Something completely different
- Paul Boddie started with the Fellowship interviews again: he talked with Neil McGovern who is a Fellow of the FSFE from the United Kingdom and the current Debian Project Leader.
- Hugo Roy, FSFE's deputy legal coordinator wrote an article (in French) about a copyright case between Skype and a French software company which decompiled parts of Skype in order to, allegedly, build a system interoperable with it. Interestingly enough, the court found that company's disclosure of the source code was illegal, but that using the code to build a new interoperable program was legal.
- FSFE has a new role in the Bacula project. Over the coming months, the FSFE will wind down its previous role as a fiduciary for Bacula, effectively transferring its copyright to Kern. However, the FSFE will continue to work with Kern and contributors to ensure that Bacula will remain as Free Software, as per our original agreement.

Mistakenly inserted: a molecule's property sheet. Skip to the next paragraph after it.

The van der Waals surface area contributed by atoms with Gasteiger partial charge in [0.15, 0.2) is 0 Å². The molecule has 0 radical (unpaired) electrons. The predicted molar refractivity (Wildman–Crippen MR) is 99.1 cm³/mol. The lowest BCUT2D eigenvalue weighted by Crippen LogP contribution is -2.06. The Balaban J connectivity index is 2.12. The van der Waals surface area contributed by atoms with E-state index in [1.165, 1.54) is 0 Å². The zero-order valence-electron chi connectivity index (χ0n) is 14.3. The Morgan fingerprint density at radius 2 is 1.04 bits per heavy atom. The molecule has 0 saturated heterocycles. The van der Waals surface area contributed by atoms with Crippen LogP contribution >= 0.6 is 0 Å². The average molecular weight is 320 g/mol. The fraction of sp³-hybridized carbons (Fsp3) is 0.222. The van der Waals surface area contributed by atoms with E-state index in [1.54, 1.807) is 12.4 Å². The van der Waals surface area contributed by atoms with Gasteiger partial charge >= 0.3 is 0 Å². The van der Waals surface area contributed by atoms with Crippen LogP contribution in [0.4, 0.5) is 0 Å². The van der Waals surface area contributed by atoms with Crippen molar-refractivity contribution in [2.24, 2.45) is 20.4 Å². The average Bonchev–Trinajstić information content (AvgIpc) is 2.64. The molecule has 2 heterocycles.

- Next month FSFE will have a booth at the "Rotlintstraßenfest" in Frankfurt on 19 September and a booth at the "Kieler Open Source and Linuxtage" from 18-19 September.
- From the planet aggregation:
- Nikos Roussos was guided by Open Street Map during his vacations and afterwards he spent time to improve the Open Street Map with the data he gathered during his trip so everybody will benefit from it again.
- Daniel Pocock published the second part of his how-to about "recording live events like a pro".